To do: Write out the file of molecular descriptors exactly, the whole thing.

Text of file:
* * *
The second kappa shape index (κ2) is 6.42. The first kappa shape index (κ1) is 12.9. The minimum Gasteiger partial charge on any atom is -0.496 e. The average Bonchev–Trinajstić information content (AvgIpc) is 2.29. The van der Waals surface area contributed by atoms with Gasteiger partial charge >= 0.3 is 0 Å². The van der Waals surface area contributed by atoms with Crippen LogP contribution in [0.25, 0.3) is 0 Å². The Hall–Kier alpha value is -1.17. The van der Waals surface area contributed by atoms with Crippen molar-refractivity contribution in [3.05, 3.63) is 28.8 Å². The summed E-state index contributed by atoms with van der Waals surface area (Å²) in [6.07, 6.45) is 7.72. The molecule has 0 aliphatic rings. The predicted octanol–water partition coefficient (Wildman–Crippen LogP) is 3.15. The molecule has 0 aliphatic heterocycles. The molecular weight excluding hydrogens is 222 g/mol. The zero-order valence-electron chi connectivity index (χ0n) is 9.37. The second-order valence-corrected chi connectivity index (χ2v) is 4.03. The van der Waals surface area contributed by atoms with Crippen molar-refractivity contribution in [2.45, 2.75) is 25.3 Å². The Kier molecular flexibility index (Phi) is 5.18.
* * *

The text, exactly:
The second kappa shape index (κ2) is 6.42. The first kappa shape index (κ1) is 12.9. The minimum Gasteiger partial charge on any atom is -0.496 e. The average Bonchev–Trinajstić information content (AvgIpc) is 2.29. The van der Waals surface area contributed by atoms with Gasteiger partial charge >= 0.3 is 0 Å². The van der Waals surface area contributed by atoms with Crippen LogP contribution in [0.25, 0.3) is 0 Å². The Hall–Kier alpha value is -1.17. The van der Waals surface area contributed by atoms with Crippen molar-refractivity contribution in [3.05, 3.63) is 28.8 Å². The summed E-state index contributed by atoms with van der Waals surface area (Å²) in [6.07, 6.45) is 7.72. The molecule has 0 aliphatic rings. The predicted octanol–water partition coefficient (Wildman–Crippen LogP) is 3.15. The molecule has 0 aliphatic heterocycles. The molecular weight excluding hydrogens is 222 g/mol. The zero-order valence-electron chi connectivity index (χ0n) is 9.37. The second-order valence-corrected chi connectivity index (χ2v) is 4.03. The van der Waals surface area contributed by atoms with Crippen molar-refractivity contribution in [2.45, 2.75) is 25.3 Å². The Kier molecular flexibility index (Phi) is 5.18.